Breaking Bad

‘Better Call Saul’ Season 1 Episode 5 Recap: “Jello”

Although Better Call Saul has kept the promise that it would be “lighter” than Breaking Bad, laugh-out-loud funny scenes have been few and far between. Or, at least, they were until the moment last week when we saw Howard Hamlin gazing up at a Jimmy McGill billboard that looked exactly like him. “Jello” upped the humor quotient with some of the show’s funniest dialogue to date — though, thanks to a parallel storyline, it was also Better Call Saul‘s most emotional episode. … Read More

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Exploring ‘The Sound[s] of Music’ and Stomach: Links You Need to See

Today, the Internet is alive with The Sound of Music — for it is the beloved film’s 50th anniversary. “Beloved” seems an obvious adjective to apply to the 174 minutes of pastoral perfection. But actually, as The Daily Beast points out, when it was first released, critics saw it more as 174 minutes of a plasticly bucolic, saccharinely tender nightmare. The website notes that Pauline Kael was so revolted as to write: “We have been turned into emotional and aesthetic imbeciles when we hear ourselves humming the sickly, goody-goody songs.” … Read More

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The Seat-Fillers Await: Links You Need to See

Given the fact that you clicked on this, it’s fair to guess you’re sitting idly with nothing to do — and nothing to even read, but for this links post telling you what to read. It’s therefore fair to guess that this interview with someone else who, at one point, sat somewhere, might be appealing, as it’s predominantly about that very act of sitting, in that particular place. To be less opaque, said place is the Oscars, and the interviewee is an elusive creature called a “seat-filler.” … Read More

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‘Better Call Saul’ Is the Prequel ‘Breaking Bad’ Deserves

In his first season or two on Breaking Bad, Saul Goodman was a sleazy lawyer caricature who periodically popped in to Walter White’s life for comic relief. But over the course of 43 episodes, Vince Gilligan and Bob Odenkirk shaped Saul into a fascinating mess of contradictions — bottom-feeding yet weirdly brilliant, mercenary yet surprisingly loyal, nonjudgmental to a fault. As Walter grew into his meth-lord devil horns, his morality meter shifting from “it’s complicated” to “pure evil,” the comparatively sympathetic lawyer held the show’s increasingly divided characters — Walt, Jesse, and Mike especially — together. It’s impressive how fully Breaking Bad was able to develop Saul without ever going into detail about his past. … Read More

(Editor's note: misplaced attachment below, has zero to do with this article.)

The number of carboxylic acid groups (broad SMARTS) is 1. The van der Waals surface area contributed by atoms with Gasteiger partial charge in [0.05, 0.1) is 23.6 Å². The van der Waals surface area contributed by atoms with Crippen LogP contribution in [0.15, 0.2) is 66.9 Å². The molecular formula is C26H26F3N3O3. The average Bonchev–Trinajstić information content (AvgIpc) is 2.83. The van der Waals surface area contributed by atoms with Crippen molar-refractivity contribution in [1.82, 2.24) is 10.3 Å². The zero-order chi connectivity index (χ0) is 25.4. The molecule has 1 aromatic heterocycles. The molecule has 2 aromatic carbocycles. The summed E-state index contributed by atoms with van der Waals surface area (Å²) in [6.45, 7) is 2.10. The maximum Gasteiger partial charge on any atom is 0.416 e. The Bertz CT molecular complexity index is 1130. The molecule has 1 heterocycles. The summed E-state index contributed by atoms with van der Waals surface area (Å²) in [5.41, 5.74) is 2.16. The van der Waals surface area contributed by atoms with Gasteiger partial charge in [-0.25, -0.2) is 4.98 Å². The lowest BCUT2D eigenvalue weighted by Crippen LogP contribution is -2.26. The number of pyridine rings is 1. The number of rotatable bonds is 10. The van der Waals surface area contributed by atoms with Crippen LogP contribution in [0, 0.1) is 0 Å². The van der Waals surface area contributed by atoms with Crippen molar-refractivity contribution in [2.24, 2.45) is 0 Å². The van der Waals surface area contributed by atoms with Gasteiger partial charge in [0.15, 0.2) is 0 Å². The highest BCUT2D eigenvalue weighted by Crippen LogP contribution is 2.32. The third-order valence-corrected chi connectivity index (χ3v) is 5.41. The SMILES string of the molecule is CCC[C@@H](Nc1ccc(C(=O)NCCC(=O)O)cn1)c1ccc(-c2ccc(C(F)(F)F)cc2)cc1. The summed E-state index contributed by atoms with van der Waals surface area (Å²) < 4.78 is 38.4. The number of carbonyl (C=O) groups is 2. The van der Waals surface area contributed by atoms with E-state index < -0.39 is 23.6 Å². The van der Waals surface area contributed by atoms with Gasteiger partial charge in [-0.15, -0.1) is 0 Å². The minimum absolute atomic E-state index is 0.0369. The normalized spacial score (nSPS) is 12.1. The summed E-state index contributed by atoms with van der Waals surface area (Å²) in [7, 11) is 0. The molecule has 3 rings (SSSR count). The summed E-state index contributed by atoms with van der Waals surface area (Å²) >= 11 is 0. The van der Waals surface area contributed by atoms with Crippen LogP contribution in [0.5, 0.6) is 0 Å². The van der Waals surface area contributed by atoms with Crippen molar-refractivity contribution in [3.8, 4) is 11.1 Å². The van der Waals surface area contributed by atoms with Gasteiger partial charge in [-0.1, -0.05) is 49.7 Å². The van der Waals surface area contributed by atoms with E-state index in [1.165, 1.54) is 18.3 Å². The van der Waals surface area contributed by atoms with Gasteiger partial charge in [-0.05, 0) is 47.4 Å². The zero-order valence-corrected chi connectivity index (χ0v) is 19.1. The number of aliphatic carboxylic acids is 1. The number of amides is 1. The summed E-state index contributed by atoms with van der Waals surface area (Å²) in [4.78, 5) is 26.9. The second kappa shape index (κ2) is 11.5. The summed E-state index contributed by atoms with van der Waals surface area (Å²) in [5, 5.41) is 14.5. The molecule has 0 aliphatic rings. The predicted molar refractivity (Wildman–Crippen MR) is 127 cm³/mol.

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RJ Mitte, AKA Walter Jr., to Play ‘Breaking Bad’ Themed DJ Set in New York

One of Breaking Bad’s biggest problems (and, as most agree, the show didn’t have many problems) was that it didn’t develop… Read More

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50 of the Greatest Literary Moments on TV

It’s probably safe to say that media tends to refer to itself, in one way or another — and referring to literature, as opposed to other forms of pop culture, is one way to make just about anything a little more highbrow. Television, notoriously full of references and allusions, might be the worst/best culprit, and the most fun to hunt through for literary moments — after all, nothing’s more fun than seeing books on the boob tube. Here, you’ll find 50 of the greatest and most memorable literary allusions, shout-outs, cameos, and references on television, as well as real-life author appearances and whole episodes, or even whole seasons, based on… Read More

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The Best Homemade Gifts by and for TV Superfans

Holiday gift shopping is simultaneously fun and frustrating. There’s the joy of finding the perfect gift for someone important in your life, but it’s first accompanied by the panic of searching for that perfect gift. Fortunately, if your recipient is a television fan — and who isn’t? — then there is no shortage of wonderful gifts to give them. Official TV merch is fun (and very, very weird), but if you want to get a little more personal, here are 15 unique, homemade gifts for the television obsessive in your life. … Read More

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“Breathing” and “Mattering” in Today’s America : Links You Need to See

Yesterday’s ruling in the Eric Garner case was another reminder of the immobilizing coupling of police scrutiny and social invisibility with which white America often still “sees” its black communities. After the Ferguson ruling, #Blacklivesmatter became last week’s online slogan; it was a tragic reminder of something that shouldn’t have needed to be uttered, for what should have been its sheer obviousness. That gave way, yesterday evening, to “I can’t breathe,” the dominant chant in protests against the decision not to indict the officer who choked Eric Garner to death for selling cigarettes; this both echoes Eric Garner’s last words and the general feeling of suffocation that hegemonic forces have inflicted on black Americans. Thankfully, people were flipping the suffocating words, using “I can’t breathe” while mobilizing — using them while demanding to be seen. The Times covered the protests in detail this morning.  … Read More

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